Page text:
Automated Mapping Cultures

Research output: Chapter in Book/Report/Conference proceedingChapter


Over the last 30 years, the digitalisation of map-making has given rise to the automation of cartographic processes, from the ability to ‘auto-complete’ addresses and automatically geo-locate devices, to the capacity to 'auto-generate’ entire navigational routes. Whilst these developments have arguably centred the human user, allowing the ability to place oneself ‘in’ the map itself and optimise cartographic practice, they have done so by backgrounding navigational processes, and offering greater agency to a host of machinic entities, from mobile platforms to satellites. Rather than contributing to the demise of cartographic craft or the human labour of making maps, these various ‘mini-automations’ can be said to have re-arranged, and re-distributed, forms of cartographic knowledge, work, responsibility and control. The result of these transformations has been the rise of new forms of cartographic supervision, the individualisation of cartographic experiences, the (re-)centralisation of cartographic production, and increasing environmental cost of digital infrastructures. In short, new automated mapping cultures are emerging. Each poses new threats and challenges in the coming decades.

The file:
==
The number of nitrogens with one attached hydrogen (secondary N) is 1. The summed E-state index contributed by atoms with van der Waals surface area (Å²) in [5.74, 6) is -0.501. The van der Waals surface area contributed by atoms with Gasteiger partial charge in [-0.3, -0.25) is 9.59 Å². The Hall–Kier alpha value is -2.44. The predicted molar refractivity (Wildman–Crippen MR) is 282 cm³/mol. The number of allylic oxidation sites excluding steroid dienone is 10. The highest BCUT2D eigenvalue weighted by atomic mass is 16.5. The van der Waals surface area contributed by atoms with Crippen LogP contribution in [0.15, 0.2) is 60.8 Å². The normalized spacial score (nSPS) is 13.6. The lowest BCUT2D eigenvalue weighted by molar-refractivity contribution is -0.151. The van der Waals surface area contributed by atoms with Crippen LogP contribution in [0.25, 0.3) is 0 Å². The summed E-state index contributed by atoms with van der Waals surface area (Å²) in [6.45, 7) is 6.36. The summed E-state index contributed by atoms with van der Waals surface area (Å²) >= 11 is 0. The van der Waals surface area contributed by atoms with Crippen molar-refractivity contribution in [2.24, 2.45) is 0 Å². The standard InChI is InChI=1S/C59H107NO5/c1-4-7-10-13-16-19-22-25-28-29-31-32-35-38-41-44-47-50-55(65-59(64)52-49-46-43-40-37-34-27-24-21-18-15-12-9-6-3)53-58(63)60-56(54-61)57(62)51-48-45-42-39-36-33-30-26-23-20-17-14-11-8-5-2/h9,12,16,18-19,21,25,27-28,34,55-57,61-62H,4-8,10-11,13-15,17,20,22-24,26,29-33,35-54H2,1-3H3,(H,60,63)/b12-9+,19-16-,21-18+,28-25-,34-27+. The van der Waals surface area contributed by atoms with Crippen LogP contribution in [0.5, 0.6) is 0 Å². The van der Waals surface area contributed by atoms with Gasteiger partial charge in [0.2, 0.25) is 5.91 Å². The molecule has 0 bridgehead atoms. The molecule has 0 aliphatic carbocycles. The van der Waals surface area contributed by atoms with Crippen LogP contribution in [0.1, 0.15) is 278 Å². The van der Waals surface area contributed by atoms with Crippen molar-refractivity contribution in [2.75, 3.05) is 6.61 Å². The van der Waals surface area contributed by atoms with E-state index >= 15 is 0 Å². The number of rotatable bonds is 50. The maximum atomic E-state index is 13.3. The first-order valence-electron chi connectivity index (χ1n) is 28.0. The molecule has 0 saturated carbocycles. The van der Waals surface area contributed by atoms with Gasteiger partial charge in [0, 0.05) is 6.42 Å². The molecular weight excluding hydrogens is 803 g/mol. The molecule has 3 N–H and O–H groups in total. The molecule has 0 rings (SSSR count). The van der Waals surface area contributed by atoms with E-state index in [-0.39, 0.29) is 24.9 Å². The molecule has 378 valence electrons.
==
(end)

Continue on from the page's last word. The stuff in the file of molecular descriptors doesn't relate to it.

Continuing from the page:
Original languageEnglish
Title of host publicationThe Routledge Handbook of Cartographic Humanities
EditorsTania Rossetto, Laura Lo Presti
Publication statusAccepted/In press - 1 Jan 2024


  • automation
  • mapping
  • machines
  • users


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